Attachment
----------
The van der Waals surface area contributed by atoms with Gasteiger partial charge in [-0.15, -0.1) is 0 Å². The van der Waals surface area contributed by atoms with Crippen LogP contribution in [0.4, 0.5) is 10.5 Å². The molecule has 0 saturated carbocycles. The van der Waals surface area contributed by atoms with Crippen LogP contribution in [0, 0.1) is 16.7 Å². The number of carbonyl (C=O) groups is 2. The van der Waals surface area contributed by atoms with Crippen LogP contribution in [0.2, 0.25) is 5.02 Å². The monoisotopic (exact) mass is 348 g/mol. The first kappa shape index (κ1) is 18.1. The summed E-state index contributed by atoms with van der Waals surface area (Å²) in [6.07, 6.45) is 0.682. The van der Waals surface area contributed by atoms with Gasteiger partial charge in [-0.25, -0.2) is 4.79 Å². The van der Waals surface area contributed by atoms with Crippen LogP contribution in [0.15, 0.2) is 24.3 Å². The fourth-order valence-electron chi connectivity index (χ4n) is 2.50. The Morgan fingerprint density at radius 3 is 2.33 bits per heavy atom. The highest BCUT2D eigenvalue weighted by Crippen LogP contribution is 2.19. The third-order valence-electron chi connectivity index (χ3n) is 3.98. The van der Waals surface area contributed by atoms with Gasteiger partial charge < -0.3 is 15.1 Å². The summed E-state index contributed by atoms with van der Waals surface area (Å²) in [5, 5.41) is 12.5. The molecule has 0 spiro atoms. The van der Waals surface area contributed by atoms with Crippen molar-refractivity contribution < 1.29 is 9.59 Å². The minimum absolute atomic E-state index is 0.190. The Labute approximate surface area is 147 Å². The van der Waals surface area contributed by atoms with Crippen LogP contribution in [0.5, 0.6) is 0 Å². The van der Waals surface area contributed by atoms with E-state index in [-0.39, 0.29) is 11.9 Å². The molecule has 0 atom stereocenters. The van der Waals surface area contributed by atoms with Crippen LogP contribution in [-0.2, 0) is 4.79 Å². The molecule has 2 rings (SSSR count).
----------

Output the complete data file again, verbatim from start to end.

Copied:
The van der Waals surface area contributed by atoms with Gasteiger partial charge in [-0.15, -0.1) is 0 Å². The van der Waals surface area contributed by atoms with Crippen LogP contribution in [0.4, 0.5) is 10.5 Å². The molecule has 0 saturated carbocycles. The van der Waals surface area contributed by atoms with Crippen LogP contribution in [0, 0.1) is 16.7 Å². The number of carbonyl (C=O) groups is 2. The van der Waals surface area contributed by atoms with Crippen LogP contribution in [0.2, 0.25) is 5.02 Å². The monoisotopic (exact) mass is 348 g/mol. The first kappa shape index (κ1) is 18.1. The summed E-state index contributed by atoms with van der Waals surface area (Å²) in [6.07, 6.45) is 0.682. The van der Waals surface area contributed by atoms with Gasteiger partial charge in [-0.25, -0.2) is 4.79 Å². The van der Waals surface area contributed by atoms with Crippen LogP contribution in [0.15, 0.2) is 24.3 Å². The fourth-order valence-electron chi connectivity index (χ4n) is 2.50. The Morgan fingerprint density at radius 3 is 2.33 bits per heavy atom. The highest BCUT2D eigenvalue weighted by Crippen LogP contribution is 2.19. The third-order valence-electron chi connectivity index (χ3n) is 3.98. The van der Waals surface area contributed by atoms with Gasteiger partial charge < -0.3 is 15.1 Å². The summed E-state index contributed by atoms with van der Waals surface area (Å²) in [5, 5.41) is 12.5. The molecule has 0 spiro atoms. The van der Waals surface area contributed by atoms with Crippen molar-refractivity contribution < 1.29 is 9.59 Å². The minimum absolute atomic E-state index is 0.190. The Labute approximate surface area is 147 Å². The van der Waals surface area contributed by atoms with Crippen LogP contribution in [0.5, 0.6) is 0 Å². The van der Waals surface area contributed by atoms with E-state index in [-0.39, 0.29) is 11.9 Å². The molecule has 0 atom stereocenters. The van der Waals surface area contributed by atoms with Crippen LogP contribution in [-0.2, 0) is 4.79 Å². The molecule has 2 rings (SSSR count).